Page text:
Second of two parts.
From the Phoenicians to the late 1970s, the top two risks in banking were always seen to be credit followed by liquidity. That changed with the marriage of high interest-rate volatility and computer modeling. Only since 1980 have we defined the top two risks as credit followed by interest rate risk.
Views need to realigned. Both rate risk and liquidity risk cover a spectrum of severity. But interest rate risk is a gun pointed at your wallet while liquidity risk is a gun pointed at your head.
Rate risk can be minimized or hedged. Liquidity risk cannot. For years, risk managers and regulators have carefully controlled re-pricing mismatches. Liquidity mismatches received comparatively little attention.
A surprisingly large number of banks continue to rely on balance sheet ratios to measure and report liquidity risk. Even the best of these ratios only illuminate current or retrospective risk.
At the opposite end of the measurement spectrum, seemingly sophisticated risk managers rely on value-at-risk models. VaR comes in three main mathematical flavors: historical, variance/covariance and Monte Carlo. As the name makes clear, the first depends on volatility data from selected historical observation periods. The second depends on correlation information obtained from analysis of historical changes. Only the Monte Carlo VaR model is forward-looking. But even Monte Carlo gets biased when historical data is used to define key parameters such as volatility.
Both the overly simple ratio metrics and the complex mathematical models significantly underestimated potential losses. In May 2008, four months before the nadir of the financial crisis, the President of the Federal Reserve Bank of Boston observed that “none of the major stress tests I am aware of – done by a variety of financial institutions – came close to capturing the depth of the problems that we are experiencing today.”
Copious indictments of VaR were published during the Great Meltdown and are still being published. The models have been faulted for their dependence on historical time periods, their assumptions of normalcy, their failure to pay attention to fat tails and “Black Swans.”
VaR is a fine risk measurement tool – but not for liquidity risk. Former Federal Reserve Chairman Paul Volker made this point crystal clear in what a Wall Street Journal blogger described as “a blistering, off-the-cuff critique leveled at nearly every corner of the financial system.”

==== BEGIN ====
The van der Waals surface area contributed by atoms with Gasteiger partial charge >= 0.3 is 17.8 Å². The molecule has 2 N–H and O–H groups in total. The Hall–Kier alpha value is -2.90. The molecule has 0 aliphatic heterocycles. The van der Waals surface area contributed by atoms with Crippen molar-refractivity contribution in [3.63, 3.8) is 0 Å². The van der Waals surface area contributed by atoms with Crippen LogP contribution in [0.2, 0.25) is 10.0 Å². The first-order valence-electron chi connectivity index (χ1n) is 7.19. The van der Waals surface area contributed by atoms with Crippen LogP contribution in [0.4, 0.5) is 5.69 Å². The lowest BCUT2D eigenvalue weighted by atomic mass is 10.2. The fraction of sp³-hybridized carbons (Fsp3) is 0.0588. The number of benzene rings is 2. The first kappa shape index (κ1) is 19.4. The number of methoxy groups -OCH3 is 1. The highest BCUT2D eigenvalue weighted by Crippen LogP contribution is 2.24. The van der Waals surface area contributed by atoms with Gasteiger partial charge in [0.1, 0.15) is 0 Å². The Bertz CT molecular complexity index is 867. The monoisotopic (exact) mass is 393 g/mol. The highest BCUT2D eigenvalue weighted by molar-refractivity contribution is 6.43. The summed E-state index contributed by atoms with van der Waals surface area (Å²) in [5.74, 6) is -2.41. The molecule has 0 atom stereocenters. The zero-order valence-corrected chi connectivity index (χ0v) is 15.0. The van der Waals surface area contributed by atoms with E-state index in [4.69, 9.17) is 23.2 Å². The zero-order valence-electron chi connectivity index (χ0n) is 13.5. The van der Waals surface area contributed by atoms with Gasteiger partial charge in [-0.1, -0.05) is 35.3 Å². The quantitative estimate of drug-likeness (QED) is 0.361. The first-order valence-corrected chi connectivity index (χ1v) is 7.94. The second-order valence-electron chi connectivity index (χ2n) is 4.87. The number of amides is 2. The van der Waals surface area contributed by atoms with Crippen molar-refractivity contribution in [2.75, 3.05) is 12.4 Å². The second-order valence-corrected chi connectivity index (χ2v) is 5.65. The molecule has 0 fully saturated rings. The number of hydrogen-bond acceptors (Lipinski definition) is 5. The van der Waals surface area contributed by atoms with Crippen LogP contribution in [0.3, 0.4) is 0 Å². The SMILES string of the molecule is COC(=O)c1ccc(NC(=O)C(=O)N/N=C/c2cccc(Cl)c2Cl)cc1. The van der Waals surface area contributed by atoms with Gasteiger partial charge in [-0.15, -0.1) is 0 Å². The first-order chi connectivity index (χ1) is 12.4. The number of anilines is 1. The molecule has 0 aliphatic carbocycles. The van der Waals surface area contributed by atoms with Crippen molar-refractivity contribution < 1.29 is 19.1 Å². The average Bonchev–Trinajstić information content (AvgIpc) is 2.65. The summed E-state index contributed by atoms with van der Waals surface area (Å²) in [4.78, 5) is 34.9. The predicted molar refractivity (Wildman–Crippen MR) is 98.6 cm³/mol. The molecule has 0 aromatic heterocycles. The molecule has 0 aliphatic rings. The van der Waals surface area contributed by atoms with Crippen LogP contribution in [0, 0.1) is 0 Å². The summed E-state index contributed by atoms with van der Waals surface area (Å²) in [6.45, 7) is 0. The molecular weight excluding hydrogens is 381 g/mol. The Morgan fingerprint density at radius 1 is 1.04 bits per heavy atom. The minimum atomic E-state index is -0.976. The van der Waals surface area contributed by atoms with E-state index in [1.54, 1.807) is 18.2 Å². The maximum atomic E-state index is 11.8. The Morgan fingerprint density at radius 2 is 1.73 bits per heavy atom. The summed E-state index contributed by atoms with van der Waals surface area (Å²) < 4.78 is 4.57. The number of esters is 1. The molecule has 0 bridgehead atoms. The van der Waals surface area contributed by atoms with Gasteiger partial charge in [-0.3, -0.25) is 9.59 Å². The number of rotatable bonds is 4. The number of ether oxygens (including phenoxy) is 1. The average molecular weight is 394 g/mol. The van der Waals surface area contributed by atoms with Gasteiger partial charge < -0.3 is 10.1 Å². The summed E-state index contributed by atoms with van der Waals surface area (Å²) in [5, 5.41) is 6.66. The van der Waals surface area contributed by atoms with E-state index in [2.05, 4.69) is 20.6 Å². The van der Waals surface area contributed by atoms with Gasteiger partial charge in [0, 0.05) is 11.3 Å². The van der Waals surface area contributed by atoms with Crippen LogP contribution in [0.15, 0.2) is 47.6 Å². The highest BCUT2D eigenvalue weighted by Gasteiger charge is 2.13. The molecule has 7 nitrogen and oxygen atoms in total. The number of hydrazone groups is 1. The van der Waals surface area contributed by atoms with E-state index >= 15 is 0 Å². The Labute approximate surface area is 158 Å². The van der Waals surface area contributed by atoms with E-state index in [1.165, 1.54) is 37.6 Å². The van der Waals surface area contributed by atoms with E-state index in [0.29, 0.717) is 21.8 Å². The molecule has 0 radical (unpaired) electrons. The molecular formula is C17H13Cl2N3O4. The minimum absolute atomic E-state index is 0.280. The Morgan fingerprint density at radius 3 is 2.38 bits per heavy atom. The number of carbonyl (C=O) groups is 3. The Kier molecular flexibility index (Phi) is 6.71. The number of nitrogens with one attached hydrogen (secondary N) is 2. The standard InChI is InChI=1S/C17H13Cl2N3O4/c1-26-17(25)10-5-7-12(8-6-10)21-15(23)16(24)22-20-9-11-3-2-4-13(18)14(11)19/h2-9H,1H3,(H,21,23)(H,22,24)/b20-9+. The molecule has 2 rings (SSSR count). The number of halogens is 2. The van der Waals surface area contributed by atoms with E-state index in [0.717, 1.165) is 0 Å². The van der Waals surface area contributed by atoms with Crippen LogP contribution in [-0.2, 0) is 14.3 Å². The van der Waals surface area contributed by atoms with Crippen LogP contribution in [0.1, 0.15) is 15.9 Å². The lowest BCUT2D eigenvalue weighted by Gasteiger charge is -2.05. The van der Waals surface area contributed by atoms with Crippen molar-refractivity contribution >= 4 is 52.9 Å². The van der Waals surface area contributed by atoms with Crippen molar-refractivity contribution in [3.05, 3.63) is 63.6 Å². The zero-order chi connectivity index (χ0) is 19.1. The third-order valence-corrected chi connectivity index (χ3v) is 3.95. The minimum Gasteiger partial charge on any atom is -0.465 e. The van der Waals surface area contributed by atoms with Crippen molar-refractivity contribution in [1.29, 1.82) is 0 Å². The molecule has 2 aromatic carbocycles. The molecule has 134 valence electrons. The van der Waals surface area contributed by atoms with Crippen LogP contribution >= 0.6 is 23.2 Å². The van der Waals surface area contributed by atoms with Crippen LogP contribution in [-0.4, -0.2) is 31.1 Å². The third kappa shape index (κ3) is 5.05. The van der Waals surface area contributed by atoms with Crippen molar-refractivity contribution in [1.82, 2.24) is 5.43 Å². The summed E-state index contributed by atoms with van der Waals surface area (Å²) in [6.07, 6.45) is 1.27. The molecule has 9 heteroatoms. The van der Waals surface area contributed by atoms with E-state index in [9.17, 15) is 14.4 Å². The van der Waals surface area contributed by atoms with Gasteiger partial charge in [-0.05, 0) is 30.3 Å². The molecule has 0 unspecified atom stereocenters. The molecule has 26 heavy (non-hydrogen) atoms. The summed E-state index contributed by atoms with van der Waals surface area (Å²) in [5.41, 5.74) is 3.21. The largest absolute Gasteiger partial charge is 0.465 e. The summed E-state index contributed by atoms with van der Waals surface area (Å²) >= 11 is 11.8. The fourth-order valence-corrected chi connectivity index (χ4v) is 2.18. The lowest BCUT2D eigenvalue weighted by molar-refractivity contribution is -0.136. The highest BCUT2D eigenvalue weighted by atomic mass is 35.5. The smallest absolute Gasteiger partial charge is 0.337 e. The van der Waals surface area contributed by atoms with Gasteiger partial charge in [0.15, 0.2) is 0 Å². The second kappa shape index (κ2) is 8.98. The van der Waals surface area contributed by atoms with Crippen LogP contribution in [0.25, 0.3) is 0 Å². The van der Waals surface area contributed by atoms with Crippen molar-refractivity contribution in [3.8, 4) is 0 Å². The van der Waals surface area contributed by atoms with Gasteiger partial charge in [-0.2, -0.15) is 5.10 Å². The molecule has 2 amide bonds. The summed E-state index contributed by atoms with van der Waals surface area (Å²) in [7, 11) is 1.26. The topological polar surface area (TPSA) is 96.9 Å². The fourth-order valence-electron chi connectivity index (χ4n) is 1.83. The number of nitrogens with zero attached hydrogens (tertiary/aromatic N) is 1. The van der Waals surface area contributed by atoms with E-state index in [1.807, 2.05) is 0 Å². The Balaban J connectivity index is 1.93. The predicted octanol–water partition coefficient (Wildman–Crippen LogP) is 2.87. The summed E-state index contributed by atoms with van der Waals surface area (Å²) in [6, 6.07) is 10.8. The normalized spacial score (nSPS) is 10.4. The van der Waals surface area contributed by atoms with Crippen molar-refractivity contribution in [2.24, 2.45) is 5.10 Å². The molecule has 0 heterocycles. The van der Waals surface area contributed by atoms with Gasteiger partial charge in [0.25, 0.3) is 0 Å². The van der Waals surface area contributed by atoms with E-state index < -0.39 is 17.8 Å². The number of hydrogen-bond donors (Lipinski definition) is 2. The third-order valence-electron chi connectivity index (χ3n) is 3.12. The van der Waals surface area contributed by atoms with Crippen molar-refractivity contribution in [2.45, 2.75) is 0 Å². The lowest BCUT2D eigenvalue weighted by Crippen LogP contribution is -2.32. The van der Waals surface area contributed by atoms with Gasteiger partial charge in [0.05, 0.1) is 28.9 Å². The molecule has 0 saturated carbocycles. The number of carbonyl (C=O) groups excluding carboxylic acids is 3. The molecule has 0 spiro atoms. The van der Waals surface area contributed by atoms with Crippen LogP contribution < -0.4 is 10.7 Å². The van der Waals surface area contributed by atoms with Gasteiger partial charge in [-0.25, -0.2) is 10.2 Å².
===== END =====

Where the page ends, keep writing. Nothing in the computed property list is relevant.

“Normal distribution curves,” Volcker said, “do not exist in financial markets. It’s not that they are fat tails. They don’t exist. I keep hearing about fat tails, and Jesus, it’s only supposed to occur every 100 years, and it appears every 10 years.”
More than 80 years ago, Frank Knight at the University of Chicago distinguished between three different types of probability. His first two types, “a priori probability” and “statistical probability” equate to “risk” as the term is used in modern finance. Knight’s third group is comprised of randomness for which “there is no valid basis of any kind for classifying instances.” In this case, such data as exists does not lend itself to statistical analysis. Consequently, only “estimates” can be made.
The narrow, specialized definition of risk we’ve used for the past quarter century has facilitated risk modeling at the cost of excluding an entire category of risk.
Why did so many of the brightest, most innovative risk experts fall into this error? The simple answer is that using the narrow definition permitted the application of mathematical analysis that provides appealingly precise answers to important questions that cannot otherwise be answered quantitatively. Dragging in unquantifiable estimates is counter-productive to that exercise even if it is conceptually correct.
As Knight explained: “Business decisions … deal with situations which are far too unique, generally speaking, for any sort of statistical tabulation to have any value for guidance. The conception of an objectively measurable probability or chance is simply inapplicable.”
Leonard Matz is an independent liquidity risk consultant. This article is adapted from his book, “Liquidity Risk Measurement and Management: Basel III And Beyond” (Xlibris Corporation, 2011). Read an earlier excerpt here.